PETERS: Yes, as family therapist, we specialize in parental control of children and how that’s best done and how it’s worst done. And, in general, I like to recommend to parents, you know, tell the truth to the degree that your child can understand and handle the truth. And, as Gail pointed out, sometimes the truth is not something your child could tolerate. Would you really want to say, yes, your gerbil is missing because the dog ate it? You know, you don’t want to say that to a small child. You might want to have to make up a lie to cover that to a small child. But an older child, you – would be able to tolerate this. Parents…
MYRLAND: Let me follow up on that because I don’t have any children so I’m not very sensitive about this but why wouldn’t a relatively young child be able to understand that the dog ate the gerbil? That doesn’t seem like a real complicated kind of thing.
PETERS: Well, sometimes reality is harsher than children should be exposed to. And it’s a parents’ judgment call. The gerbil is a kind of a cute story. Let’s say it’s a little bit different. Daddy’s not living with us right now because he had an affair with his secretary. You know, here’s something where it’s too complicated a story for a five-year-old to understand and you will have to make something up in order to cover it because the child doesn’t understand the nuance of marital affairs and this sort of thing.
MYRLAND: So, Gail, you have a comment.
HEYMAN: Yeah, I just wanted to make a comment. I mean, I agree that these are very difficult parent issues for parents to navigate and I tend to say that if possible parents should find a way to try to tell the truth but not give their child all the gory details. And sometimes that’s possible to actually be honest but without giving the details because I’ve seen a lot of situations, a lot of the people we interviewed for our study, their parents told them the things like your dog didn’t really die and then they found out later and it led to distrust of the parents. It also led them to beg their parents every day to go visit the dog. So it is a difficult thing. If it’s possible to sort of avoid this dilemma by telling your child something…
HEYMAN: …truthful without these gory details, I think that’s ideal.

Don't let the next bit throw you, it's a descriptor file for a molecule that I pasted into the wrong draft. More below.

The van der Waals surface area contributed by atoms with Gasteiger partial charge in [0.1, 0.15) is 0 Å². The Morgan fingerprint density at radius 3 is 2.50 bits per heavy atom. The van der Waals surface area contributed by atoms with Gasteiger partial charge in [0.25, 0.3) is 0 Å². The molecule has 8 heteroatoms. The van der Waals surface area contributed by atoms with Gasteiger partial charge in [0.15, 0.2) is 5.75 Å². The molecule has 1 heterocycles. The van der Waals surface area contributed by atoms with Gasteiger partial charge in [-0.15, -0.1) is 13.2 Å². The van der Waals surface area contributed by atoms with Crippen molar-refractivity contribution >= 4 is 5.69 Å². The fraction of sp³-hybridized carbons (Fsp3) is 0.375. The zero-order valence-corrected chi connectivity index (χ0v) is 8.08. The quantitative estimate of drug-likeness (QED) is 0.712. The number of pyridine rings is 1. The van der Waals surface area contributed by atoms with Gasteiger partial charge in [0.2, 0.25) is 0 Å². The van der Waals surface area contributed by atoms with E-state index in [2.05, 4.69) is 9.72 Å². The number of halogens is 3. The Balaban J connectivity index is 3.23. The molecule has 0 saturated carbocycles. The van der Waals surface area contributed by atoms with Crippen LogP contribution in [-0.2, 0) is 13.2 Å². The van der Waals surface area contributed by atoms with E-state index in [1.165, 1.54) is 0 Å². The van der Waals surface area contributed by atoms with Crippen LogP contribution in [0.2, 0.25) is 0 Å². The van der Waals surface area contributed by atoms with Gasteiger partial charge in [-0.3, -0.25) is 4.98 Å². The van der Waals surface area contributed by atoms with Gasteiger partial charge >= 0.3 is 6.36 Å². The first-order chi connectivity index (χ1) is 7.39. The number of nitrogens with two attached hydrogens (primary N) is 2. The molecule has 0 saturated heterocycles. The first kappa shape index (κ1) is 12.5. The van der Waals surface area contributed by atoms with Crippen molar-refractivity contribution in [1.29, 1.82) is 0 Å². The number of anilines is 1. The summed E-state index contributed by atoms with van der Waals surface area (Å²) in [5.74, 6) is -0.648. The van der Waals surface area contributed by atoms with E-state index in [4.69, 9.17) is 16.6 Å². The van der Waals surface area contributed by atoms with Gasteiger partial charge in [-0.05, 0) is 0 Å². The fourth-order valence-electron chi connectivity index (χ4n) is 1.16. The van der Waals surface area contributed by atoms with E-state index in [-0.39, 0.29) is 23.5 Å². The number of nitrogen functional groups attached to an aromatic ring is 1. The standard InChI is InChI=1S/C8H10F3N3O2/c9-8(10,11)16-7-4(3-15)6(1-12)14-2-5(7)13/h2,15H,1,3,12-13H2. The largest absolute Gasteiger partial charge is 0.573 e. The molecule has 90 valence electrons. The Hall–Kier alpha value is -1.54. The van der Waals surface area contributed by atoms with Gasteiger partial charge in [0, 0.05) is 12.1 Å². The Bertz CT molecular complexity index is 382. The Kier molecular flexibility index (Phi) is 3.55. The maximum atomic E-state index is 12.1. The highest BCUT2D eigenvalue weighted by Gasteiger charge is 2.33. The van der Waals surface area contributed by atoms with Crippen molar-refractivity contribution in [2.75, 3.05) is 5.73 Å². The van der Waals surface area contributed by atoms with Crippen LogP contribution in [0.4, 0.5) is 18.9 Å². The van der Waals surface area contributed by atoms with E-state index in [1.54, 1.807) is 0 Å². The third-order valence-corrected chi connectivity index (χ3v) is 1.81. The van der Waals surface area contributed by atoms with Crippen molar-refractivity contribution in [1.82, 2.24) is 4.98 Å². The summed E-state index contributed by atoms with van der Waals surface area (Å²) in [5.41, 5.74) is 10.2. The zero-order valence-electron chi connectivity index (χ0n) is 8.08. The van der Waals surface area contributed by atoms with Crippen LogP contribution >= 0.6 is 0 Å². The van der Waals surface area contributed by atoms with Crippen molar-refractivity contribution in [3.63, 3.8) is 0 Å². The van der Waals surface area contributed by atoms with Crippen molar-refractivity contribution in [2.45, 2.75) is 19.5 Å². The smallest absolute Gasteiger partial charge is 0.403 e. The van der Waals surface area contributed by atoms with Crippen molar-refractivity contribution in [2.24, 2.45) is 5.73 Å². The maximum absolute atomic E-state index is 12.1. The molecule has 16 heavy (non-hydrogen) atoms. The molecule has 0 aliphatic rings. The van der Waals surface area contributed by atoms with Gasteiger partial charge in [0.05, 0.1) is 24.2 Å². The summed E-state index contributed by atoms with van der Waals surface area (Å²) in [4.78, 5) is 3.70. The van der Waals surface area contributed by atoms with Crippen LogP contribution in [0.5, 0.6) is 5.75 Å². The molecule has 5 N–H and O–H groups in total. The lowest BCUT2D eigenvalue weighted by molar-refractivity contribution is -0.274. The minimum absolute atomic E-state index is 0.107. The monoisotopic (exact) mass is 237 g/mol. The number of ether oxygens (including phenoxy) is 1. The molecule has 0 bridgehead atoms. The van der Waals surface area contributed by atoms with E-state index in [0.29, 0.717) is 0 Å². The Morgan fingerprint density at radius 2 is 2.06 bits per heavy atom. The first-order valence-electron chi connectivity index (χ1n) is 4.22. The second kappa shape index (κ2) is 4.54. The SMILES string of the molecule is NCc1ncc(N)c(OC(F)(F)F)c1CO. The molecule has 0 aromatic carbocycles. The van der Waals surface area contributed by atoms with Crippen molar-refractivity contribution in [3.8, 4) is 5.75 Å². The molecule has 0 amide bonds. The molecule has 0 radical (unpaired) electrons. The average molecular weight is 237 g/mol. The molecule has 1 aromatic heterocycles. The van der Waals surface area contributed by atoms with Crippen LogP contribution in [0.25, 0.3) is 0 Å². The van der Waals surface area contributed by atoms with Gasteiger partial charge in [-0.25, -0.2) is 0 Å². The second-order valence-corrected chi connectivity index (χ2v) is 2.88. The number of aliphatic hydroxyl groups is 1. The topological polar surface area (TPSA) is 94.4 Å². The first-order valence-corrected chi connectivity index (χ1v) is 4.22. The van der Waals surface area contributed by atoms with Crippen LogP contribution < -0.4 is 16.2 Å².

MYRLAND: …I have a feeling that one of our callers, Piata in Calexico, would have some thoughts about that. So thanks for calling and joining us and you’re on with us on These Days.
PIATA (Caller, Calexico): Well, thanks for taking my call. I noticed for years and years that so many people tell their children lies. As a matter of fact, it’s actually part of our society to lie to children like as if it was nothing. And then later on, they have to say, well, no, that was just a white lie and it was just – Are you still there?
PIATA: Okay. And it’s just a white lie and so they try to cover it up with that idea. But it goes through life. You know, the older you get, the bigger the lies get and the bigger the lies get. And, you know, half of our society is just living their lives running with hiding from the truth.
PIATA: You know, trying to think that the government is, you know, trying to help us when, in reality, they’re there for our – for their benefit.
PIATA: You know, because why would anybody get elected to an office that pays $100,000 and spend a million dollars to get into the office if their intention wasn’t to steal it all back and then some.
MYRLAND: Well, before we get too far afield into politics, I do want to stick with the subject at hand and I think it’s an opportunity to go to David and say, how do you, as a parent, in real time make this decision about saying, well, is this lie going to cause way more lies? Should I just figure out a way to tell the truth in a very simple way? Or should I really say that the gerbil is now living on grampa’s farm?
PETERS: Well, rule of thumb is one of the obvious: never tell lies with ill intent. And when I work with parents who are not getting along at all or who are divorcing, you’ll see parents lie about the other parent with ill intent, and these are extremely destructive lies to children but they’re in the minority of cases. The majority of lies are, as Gail has pointed out, to influence children’s emotions and their behavior and I think the rule is you have to think ahead of time to what degree can my child handle the truth and can I leave out details that are hurtful or painful or scary? If you’re in a dangerous situation and your child says, mom, are we okay? Mom shouldn’t say, no, this is dangerous right now, we might get hurt. Mom should say, well, stick by me and we’ll be okay. You want to reassure a child in appropriate times. So always, always move toward protecting your child from terror while allowing your child appropriate concern.
MYRLAND: Okay, well, let’s go to Suzanna in San Diego who has another comment about this. Suzanna, welcome to the program.
SUZANNA (Caller, San Diego): Hi. Thank you. I just wanted to say this is an issue near and dear to my heart. I always knew growing up that I was going to be honest with my children. I didn’t like that my parents tried to sugarcoat everything or prevent us from like knowing all the bad stuff about life, like when my grandfather died and stuff like that. And I just – I didn’t like that and with my children, I’m very honest about everything. I don’t sugarcoat anything. I’m obviously the stricter parent but they also feel more secure with me because they know that mommy’s going to be honest. And I do it, obviously, appropriate to their level, but I think it’s helped them a lot more than me trying to sugarcoat anything and we’ve gone through divorce, death, everything and I am very honest about everything and that’s helped them.